Most people ask me if I went to college for photography, and I laugh and say that I actually have my Bachelor’s in Early Childhood Education –but I DID take a VERY basic photography class for fun while I was in college! I taught at a preschool for several years before resigning and diving head-first into my own photography business. I had been doing photography on the side since 2010 (started weddings in 2011), but I didn’t go full time until the end of 2014! It’s been fun to watch how God has used my teaching experience to work with children during sessions! I just wanted to share a few tips (I’m sure there are PLENTY more) that I have picked up from working with children!
8 Tips for Working with Toddlers During Photo Sessions:
1) Let them be in their element!
Often times, the best photos are the candid ones! If a child keeps wanting to run up and down a sidewalk instead of standing still for a photo, let them do it –and document it!! Give them a “break” from posing/smiling/looking at the camera and just follow them around as they explore. Give them zero instructions. Just follow and capture.
2) Be realistic and help the parents be realistic with expectations.
One family that I shoot for every year is SO realistic about their session goals. We spend about 15-20 minutes shooting, then we are done. She has 3 young children, and she is well-aware that they will only last for so long. We do a few family poses…a few of just the 3 kids…then a few shots of each child alone! If the kids are still doing well after that, we try a few more family photos! If not, we are done!! She understands that pushing them and bribing them over and over is only pushing them over their limit and making everyone miserable.
3) Be silly!!!
I probably look like a total lunatic when I photograph young children because I am jumping around, making crazy faces and noises, and doing everything I can to get them to crack a smile. Toddlers love over-dramatic acts of silliness…and they will react accordingly! One time I was literally jumping up and spinning in a circle then taking a photo just to get a toddler to smile. You have to be willing to make a fool of yourself sometimes!
4) Find out their interests that bring a smile to their face!
My son LOVES dogs, and all I have to do is make puppy barking noises and he will flash the biggest smile accompanied by giggles! One girl loved a Taylor Swift song –so we played it over and over to get her to smile and dance. Another child loved a certain character from a show…so the parents gave me a figure of the character and I would try to get the character to balance on my head or my camera!
5) They need to see your face!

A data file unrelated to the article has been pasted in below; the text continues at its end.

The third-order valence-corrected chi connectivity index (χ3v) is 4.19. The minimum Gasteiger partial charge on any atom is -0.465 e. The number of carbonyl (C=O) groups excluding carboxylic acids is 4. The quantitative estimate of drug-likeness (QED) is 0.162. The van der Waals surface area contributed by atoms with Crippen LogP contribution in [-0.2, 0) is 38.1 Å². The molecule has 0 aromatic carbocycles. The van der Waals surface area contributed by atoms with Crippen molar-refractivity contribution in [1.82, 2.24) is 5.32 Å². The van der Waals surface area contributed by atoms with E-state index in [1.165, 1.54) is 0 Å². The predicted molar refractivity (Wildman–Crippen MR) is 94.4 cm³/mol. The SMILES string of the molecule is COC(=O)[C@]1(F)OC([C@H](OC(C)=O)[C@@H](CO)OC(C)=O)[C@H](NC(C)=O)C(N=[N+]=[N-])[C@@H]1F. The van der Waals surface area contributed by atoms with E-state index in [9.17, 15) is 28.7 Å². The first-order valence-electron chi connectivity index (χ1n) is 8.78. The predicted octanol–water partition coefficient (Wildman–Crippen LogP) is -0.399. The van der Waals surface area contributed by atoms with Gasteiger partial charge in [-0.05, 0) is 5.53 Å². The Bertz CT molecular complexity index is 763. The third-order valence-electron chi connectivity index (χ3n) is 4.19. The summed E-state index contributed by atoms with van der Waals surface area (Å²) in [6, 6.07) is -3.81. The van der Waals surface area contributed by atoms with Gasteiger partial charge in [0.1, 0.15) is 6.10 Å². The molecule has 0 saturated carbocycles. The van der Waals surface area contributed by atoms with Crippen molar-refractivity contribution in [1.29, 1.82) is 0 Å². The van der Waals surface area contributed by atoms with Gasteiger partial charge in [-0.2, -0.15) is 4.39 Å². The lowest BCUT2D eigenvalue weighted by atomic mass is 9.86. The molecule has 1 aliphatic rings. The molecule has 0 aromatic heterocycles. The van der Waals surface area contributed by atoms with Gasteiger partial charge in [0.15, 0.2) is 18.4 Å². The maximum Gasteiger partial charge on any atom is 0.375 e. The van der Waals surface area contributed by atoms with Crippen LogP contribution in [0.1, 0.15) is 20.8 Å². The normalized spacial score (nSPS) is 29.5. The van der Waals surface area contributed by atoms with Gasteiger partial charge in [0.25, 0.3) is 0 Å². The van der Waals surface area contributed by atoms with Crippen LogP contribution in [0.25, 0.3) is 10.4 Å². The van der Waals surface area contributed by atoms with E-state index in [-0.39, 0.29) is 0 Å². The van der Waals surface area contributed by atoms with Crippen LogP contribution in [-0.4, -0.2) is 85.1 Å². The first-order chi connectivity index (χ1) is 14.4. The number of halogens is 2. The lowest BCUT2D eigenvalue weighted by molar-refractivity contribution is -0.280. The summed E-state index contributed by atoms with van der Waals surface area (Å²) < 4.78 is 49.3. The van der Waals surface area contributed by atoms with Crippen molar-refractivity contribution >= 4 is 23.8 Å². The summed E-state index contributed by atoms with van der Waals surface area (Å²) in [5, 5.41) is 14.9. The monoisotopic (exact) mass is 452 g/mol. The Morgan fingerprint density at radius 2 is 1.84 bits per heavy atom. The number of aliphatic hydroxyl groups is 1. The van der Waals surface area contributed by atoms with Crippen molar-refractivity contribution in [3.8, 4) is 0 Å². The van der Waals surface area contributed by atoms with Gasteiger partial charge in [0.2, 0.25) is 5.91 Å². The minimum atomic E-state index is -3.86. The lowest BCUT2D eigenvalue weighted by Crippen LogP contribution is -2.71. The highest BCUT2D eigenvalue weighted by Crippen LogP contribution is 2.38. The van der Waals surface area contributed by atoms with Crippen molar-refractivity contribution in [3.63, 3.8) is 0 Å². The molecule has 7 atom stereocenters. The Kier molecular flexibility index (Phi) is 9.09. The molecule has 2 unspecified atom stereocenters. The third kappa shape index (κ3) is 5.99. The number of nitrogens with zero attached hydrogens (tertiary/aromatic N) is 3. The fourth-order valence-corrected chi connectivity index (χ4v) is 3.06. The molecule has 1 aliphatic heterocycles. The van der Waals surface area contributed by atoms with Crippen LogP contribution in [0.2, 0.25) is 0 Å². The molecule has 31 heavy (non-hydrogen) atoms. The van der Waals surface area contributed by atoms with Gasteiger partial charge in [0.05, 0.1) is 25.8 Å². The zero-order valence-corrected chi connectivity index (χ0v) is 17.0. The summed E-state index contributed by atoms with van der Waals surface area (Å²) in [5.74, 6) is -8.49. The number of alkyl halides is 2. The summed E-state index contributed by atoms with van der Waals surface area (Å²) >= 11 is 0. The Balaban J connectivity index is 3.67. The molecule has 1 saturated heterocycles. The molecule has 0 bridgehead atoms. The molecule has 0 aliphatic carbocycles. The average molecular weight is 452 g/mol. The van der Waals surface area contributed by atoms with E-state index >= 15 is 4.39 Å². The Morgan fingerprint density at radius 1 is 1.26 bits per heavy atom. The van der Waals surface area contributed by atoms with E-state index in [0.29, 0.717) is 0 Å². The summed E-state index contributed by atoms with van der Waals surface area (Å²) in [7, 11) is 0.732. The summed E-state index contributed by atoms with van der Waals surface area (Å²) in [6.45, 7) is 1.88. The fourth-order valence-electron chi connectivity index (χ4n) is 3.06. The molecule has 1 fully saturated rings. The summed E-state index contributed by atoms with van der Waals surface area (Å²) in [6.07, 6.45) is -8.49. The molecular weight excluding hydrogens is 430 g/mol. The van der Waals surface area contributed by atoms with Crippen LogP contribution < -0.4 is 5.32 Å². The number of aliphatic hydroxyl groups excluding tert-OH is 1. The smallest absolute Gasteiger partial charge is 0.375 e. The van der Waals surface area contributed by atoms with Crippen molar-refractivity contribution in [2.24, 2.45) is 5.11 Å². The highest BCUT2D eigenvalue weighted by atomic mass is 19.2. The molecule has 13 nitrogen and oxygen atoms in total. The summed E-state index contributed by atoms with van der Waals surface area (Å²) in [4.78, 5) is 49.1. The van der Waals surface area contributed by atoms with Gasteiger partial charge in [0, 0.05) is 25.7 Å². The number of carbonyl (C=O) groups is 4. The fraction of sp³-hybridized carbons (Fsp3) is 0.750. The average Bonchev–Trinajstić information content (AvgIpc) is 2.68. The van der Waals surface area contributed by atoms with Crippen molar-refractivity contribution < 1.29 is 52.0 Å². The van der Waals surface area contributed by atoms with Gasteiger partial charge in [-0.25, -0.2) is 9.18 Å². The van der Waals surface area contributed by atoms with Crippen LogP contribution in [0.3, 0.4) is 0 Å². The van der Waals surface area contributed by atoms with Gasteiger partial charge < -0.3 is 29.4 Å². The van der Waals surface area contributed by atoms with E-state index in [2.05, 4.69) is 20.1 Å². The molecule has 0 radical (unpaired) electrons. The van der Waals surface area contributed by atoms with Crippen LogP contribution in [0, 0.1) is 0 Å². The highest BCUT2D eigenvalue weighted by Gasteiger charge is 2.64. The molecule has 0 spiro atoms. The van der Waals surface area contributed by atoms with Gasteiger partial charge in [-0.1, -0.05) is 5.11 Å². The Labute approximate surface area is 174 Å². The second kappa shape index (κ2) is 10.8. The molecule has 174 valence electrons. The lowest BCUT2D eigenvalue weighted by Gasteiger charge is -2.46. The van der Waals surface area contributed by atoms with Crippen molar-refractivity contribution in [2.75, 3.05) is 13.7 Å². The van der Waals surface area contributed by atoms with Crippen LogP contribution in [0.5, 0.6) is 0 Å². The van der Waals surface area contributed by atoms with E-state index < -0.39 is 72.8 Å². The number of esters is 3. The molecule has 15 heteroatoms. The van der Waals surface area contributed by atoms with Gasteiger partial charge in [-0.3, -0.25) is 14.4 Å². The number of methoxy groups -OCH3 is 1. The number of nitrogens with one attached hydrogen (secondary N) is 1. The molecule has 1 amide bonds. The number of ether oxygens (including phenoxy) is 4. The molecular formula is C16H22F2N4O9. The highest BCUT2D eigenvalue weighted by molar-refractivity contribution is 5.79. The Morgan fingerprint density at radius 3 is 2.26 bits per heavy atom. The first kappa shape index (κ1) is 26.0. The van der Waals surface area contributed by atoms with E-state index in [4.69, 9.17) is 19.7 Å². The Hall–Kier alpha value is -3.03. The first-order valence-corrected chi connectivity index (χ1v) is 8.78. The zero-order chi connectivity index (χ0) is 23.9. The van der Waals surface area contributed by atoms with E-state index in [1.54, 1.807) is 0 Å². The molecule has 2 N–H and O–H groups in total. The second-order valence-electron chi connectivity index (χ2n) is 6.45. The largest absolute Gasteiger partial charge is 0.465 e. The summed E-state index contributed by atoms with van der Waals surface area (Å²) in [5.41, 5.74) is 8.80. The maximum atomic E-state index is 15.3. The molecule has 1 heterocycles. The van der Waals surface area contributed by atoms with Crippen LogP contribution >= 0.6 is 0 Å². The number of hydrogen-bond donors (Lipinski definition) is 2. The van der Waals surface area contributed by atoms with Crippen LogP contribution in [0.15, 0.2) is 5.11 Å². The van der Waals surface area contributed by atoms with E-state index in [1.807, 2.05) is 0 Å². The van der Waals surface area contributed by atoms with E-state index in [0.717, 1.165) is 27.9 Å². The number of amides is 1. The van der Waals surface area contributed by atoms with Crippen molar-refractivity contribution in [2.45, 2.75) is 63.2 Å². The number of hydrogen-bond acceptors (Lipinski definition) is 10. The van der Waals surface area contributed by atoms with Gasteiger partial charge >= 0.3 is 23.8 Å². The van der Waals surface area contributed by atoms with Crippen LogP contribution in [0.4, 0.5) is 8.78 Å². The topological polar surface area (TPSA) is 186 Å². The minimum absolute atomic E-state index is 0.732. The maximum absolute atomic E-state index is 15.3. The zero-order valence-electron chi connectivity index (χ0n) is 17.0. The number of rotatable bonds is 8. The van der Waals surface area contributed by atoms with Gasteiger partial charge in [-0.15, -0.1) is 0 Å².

I have noticed time and time again that a toddler will look at me and smile while my face is not hidden by my camera, but once I pull the camera in front of my face, he or she looks away/stops smiling. They like that eye-contact and face-to-face interaction. To prevent them from looking away, I will focus on them then peek around from behind the camera so that they can see my face!
6) Make them feel special!
Sometimes when I am working with a toddler during a family shoot, they feel overwhelmed or lost in the crowd (especially if it’s more than just them and their parents in the photos). I notice that the parents get frustrated that the child is not doing what they are supposed to do…then the child becomes even more wild or obstinate. Sometimes I call the child over to me (this usually only works for the older toddlers who can talk with you) and tell them that we are going to take a break and take photos of JUST THEM over at this special tree/bench/wall/etc. I separate them from the parents (obviously still in sight of the parents) and give them a moment alone to feel special and do whatever fun or silly poses they want. Many times this “recharges” them and they are happy to comply with a few more family photos.
If you are doing a family photo for a Christmas card and then a few individual photos of the toddler, spend the first part of the session trying to get in a good set or two of family photos. After you feel like you got some good options for them to choose from, move on to some photos of just the toddler. –you can always go back to more family photos after you get the individual photos. The family photos are what they wanted the most, so use that time while the child is “fresh” and happy to get in those necessary photos.
8) Be Patient!
Sometimes they just need time to warm up to you. Sometimes they fall asleep in the car on the way to the session and just aren’t ready to smile. If it’s your own child…maybe they have teeth coming in and today just isn’t the best day! Try again tomorrow!!
It has been a pleasure getting to share a few tips with you! I hope you found them helpful!!
Sarah Beth Sutter WEBSITE | FACEBOOK | INSTAGRAM
Hi Everyone! My name is Sarah, and I am a wedding and portrait photographer in Cincinnati, Ohio! I am a follower of Christ, wife to an amazing man, and mother to a sweet boy with a baby on the way! I love capturing life’s biggest moments, as well as the most routine, every-day moments!
Amanda Drew says
Toddlers really do love it when people are dramatically silly, and they usually do laugh. My daughter is just that age, and I want to get a good portrait photo of her. I should look for someone who will be silly and maybe even specializes in photographing young kids.